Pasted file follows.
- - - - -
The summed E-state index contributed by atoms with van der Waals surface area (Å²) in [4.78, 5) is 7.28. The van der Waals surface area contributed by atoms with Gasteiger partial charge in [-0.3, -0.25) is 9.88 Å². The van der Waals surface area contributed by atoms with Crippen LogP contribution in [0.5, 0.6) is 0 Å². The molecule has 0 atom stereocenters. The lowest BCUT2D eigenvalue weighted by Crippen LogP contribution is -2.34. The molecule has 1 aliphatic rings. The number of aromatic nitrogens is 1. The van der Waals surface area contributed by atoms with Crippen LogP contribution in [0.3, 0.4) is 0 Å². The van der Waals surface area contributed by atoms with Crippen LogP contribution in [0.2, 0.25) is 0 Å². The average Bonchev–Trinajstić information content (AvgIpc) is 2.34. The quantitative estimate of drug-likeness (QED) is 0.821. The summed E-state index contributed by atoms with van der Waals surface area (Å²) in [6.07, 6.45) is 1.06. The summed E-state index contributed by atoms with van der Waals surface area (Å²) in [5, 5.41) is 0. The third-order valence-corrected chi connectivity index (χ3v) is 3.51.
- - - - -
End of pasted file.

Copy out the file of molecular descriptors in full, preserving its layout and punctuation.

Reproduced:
The summed E-state index contributed by atoms with van der Waals surface area (Å²) in [4.78, 5) is 7.28. The van der Waals surface area contributed by atoms with Gasteiger partial charge in [-0.3, -0.25) is 9.88 Å². The van der Waals surface area contributed by atoms with Crippen LogP contribution in [0.5, 0.6) is 0 Å². The molecule has 0 atom stereocenters. The lowest BCUT2D eigenvalue weighted by Crippen LogP contribution is -2.34. The molecule has 1 aliphatic rings. The number of aromatic nitrogens is 1. The van der Waals surface area contributed by atoms with Crippen LogP contribution in [0.3, 0.4) is 0 Å². The van der Waals surface area contributed by atoms with Crippen LogP contribution in [0.2, 0.25) is 0 Å². The average Bonchev–Trinajstić information content (AvgIpc) is 2.34. The quantitative estimate of drug-likeness (QED) is 0.821. The summed E-state index contributed by atoms with van der Waals surface area (Å²) in [6.07, 6.45) is 1.06. The summed E-state index contributed by atoms with van der Waals surface area (Å²) in [5, 5.41) is 0. The third-order valence-corrected chi connectivity index (χ3v) is 3.51.